In the run-up to the Brexit vote back in 2016, as well as in the aftermath, there was a lot of talk about its likely impact on the British passport.
The focus of many commentators and members of the public was on the opportunity to turn back the clock and revive the old design for this travel document. And indeed its current burgundy hue will soon be ousted in favour of the more traditional blue tone.
But aside from this purely aesthetic change, what else will happen to the British Passport in the wake of the country’s exit from the European Union, scheduled for March 29th 2019?
As the Brexit negotiations rumble on and a firm deal remains elusive, there are growing fears about the way that travel will be impacted if the UK government can’t reach an agreement with EU officials before the deadline.
The disruption that’s expected to occur could impact almost every mode of transport, from planes and trains to ferries and more.
This isn’t just about Brits using their passports to leave or enter the country when they head away on holiday; it’s also about the likelihood that huge tailbacks will be caused as freight services encounter snarl-ups at customs.
This is, of course, a hypothetical issue that will only arise if no deal emerges, but the problem facing people who want to book a vacation or arrange a business trip in 2019 is that there’s no guarantee they’ll actually be allowed to enter other countries using a British passport when the time comes.
At the moment, a British passport is a very useful asset for anyone from the UK who wants to take a position with an organisation that is based elsewhere in the EU. Sites like casumocareers.com provide exciting opportunities in countries like Malta and Spain, and Brits that want to apply will have a fairly easy time of taking up a role in another member state.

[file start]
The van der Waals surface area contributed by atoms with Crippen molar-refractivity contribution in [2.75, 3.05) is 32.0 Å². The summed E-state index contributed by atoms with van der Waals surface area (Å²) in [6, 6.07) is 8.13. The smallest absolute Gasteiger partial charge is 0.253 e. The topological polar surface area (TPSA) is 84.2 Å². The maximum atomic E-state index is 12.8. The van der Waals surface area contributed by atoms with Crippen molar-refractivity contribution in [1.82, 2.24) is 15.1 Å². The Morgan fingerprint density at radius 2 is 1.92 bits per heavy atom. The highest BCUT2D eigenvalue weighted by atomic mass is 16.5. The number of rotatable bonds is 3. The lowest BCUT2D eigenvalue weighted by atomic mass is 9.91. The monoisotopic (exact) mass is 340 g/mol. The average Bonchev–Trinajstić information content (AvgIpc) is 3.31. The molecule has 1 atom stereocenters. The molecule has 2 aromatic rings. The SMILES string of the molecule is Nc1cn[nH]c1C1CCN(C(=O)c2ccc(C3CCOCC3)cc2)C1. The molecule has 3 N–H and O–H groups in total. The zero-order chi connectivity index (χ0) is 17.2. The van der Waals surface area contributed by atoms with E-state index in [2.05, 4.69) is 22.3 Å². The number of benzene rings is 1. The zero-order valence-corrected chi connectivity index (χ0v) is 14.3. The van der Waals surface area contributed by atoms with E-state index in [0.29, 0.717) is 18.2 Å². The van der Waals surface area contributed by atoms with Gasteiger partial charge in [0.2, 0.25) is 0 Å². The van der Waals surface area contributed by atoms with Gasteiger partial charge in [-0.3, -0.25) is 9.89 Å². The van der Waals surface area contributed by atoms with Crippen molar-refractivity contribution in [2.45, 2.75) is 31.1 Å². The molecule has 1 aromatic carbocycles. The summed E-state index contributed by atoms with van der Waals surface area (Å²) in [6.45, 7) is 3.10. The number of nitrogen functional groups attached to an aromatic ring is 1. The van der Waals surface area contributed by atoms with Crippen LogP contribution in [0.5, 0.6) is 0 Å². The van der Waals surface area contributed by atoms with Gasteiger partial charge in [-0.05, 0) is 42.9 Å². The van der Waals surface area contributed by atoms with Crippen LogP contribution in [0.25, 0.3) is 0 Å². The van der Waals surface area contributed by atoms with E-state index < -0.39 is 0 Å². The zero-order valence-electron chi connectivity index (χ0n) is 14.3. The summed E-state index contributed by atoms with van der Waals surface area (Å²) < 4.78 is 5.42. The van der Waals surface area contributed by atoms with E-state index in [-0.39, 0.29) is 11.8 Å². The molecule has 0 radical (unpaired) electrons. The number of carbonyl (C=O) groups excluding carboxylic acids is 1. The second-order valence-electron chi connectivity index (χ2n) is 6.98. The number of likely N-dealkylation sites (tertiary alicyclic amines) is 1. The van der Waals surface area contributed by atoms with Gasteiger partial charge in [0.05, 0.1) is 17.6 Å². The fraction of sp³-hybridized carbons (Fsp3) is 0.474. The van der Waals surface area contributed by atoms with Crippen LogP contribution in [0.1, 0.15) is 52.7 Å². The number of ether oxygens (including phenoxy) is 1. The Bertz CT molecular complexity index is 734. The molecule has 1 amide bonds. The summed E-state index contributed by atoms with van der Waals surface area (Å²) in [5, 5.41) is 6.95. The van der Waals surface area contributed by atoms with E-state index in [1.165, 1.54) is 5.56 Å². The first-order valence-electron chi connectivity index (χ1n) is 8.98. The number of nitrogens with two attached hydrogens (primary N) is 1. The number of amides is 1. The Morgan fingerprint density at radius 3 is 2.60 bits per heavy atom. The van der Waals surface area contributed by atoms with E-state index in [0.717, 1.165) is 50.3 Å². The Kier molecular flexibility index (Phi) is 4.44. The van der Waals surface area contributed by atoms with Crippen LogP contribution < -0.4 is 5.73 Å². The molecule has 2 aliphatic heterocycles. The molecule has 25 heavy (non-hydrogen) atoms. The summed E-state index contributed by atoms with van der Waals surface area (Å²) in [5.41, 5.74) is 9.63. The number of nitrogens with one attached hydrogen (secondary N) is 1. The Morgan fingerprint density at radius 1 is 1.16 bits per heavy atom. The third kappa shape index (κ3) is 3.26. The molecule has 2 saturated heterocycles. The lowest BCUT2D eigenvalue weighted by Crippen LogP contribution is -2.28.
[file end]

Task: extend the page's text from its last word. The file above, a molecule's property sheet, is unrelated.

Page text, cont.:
However, once Brexit is finalised, there’s little doubt that working overseas will become far harder to implement for British citizens who are currently living in the UK. This applies to ambitious graduates and established professionals in a variety of fields.
The good news is that the career roadblocks that British passport holders might come up against post-Brexit can be circumvented thanks to modern technologies. Many businesses are more than happy to allow employees to work remotely, using an internet connection and a laptop to fulfil their duties rather than having to head into an office.
Working remotely and completely ignoring the borders and boundaries that separate nations at the moment are seen as the future by some observers. And indeed plenty of people are already embracing the digital nomad lifestyle; taking their work with them, rather than tying themselves to a specific place.
Once again the travel complications put in place by Brexit might make this career path less appealing, so staying in the UK to work remotely for a business that is based in a different country might be more practical.
In amongst the predictions of chaos and confusion that are predicated on a Brexit deal not being finalised in time, it is worth remembering that it’s in the interest of everyone in the UK, from the politicians and business leaders to average people, for the British passport to continue operating as it always has.
Being able to travel to other parts of the world without let or hindrance is a practical necessity of modern life and no matter what colour the document that allows this might become, the core principles it represents should remain the same. There just might be a bit more paperwork for UK citizens to complete before they travel.